In an effort to treat glioblastoma multiforme (GBM), researchers have used a combination of radiotherapy and the clinically approved drug AMD3100--a small molecule inhibitor-- to successfully block a secondary tumor-growth process in laboratory mice, according to an article published online Feb. 22 in the Journal of Clinical Investigation.
Lead author Mitomu Kioi and colleagues from the division of radiation and cancer biology, department of radiation oncology at Stanford University School of Medicine, discovered that vasculogenesis--a process that irradiated tumors turn to recruit cells from the bone marrow to form new blood vessels where none existed before--must be blocked in order to stop the oxygen and nutrient supply to the cancer cells to prevent any growth after radiation.
The authors said that “despite the high doses of radiation delivered in the treatment of patients with GBM, the tumors invariably recur within the irradiation field, resulting in a low cure rate.” The researchers noted that while radiotherapy can shrink tumors, regrowth typically occurs quickly, often within weeks or months post-radiation treatment.
Utilizing immunocompromised lab mice implanted with GBM cells to study the tumors, the authors focused their 100-day study primarily on GBM and how these tumors, similar to other tumors, use vasculogenesis as a backup blood supply.
"What we hadn't realized until recently is that radiation meant to kill the cancer cells also destroys the existing blood vessels that nourish the tumor,” said Martin Brown, PhD, co-author and professor of radiation oncology. “As a result, [the tumors must] rely on a backup blood delivery pathway."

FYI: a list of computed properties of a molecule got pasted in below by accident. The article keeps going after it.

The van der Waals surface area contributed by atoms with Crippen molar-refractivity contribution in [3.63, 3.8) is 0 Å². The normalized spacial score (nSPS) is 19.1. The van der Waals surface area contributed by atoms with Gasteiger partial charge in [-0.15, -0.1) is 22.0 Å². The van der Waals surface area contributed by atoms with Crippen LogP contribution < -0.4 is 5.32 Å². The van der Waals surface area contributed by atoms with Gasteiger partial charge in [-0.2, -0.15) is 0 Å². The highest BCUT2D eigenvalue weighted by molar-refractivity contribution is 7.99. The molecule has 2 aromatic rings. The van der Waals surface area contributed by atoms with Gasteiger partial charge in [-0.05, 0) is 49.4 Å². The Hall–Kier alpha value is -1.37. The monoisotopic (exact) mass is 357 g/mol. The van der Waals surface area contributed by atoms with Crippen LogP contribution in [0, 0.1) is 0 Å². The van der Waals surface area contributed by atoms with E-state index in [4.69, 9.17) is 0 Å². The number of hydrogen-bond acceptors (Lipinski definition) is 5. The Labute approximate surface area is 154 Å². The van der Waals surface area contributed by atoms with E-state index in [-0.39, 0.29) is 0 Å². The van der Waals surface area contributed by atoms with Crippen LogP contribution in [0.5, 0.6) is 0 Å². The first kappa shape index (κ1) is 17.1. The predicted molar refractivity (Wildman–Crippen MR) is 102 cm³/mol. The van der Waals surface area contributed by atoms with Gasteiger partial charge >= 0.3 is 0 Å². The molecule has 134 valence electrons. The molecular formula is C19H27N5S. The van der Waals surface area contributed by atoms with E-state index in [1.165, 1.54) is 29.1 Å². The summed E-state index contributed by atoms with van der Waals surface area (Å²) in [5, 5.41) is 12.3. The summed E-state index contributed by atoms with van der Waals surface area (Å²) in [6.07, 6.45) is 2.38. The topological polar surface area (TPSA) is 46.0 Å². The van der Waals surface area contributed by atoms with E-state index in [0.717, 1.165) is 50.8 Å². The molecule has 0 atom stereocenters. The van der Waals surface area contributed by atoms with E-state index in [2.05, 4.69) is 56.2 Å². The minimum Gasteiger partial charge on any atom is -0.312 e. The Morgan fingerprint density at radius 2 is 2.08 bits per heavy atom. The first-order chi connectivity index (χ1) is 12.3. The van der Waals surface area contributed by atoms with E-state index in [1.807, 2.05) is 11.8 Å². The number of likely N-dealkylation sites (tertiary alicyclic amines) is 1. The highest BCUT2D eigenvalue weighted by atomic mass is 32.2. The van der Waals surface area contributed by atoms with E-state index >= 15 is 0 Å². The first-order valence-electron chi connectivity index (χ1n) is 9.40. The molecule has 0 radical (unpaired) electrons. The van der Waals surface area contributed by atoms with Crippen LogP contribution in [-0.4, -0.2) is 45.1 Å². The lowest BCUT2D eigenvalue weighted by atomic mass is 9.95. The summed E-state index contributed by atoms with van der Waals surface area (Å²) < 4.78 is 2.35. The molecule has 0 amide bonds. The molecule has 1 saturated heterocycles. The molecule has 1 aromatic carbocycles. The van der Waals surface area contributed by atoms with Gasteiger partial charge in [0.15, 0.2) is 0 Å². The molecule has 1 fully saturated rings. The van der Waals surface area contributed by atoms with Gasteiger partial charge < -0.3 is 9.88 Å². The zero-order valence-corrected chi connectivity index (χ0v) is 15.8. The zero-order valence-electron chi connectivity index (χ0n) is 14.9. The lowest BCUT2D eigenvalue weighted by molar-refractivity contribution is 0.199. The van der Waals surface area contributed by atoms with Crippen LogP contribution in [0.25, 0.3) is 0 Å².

Similar to the process that occurs in humans, radiation brought about tumor regression in the mice. After tumor starvation had begun, the researchers noted that the cancer cells began to express a molecule called hypoxic-inducible factor 1 (HIF-1), which initiates vasculogenesis. Blocking HIF-1 activity by employing AMD3100 to prevent this secondary tumor-growth process stopped irradiated tumors from recurring, wrote the authors.
In addition, the authors found that when HIF-1 activity was uncompromised, irradiated tumor growth recurred quickly and approached lethal size by around day 70.
The researchers administered a continuous infusion of AMD3100 to the mice, as well as an antibody against HIF-1, and found that this process prevented tumor recurrence in the mice.
AMD3100 has already been cleared for clinical use in humans and the study authors hope that future research together with this drug will include clinical tests in humans, while noting that this is most likely years away.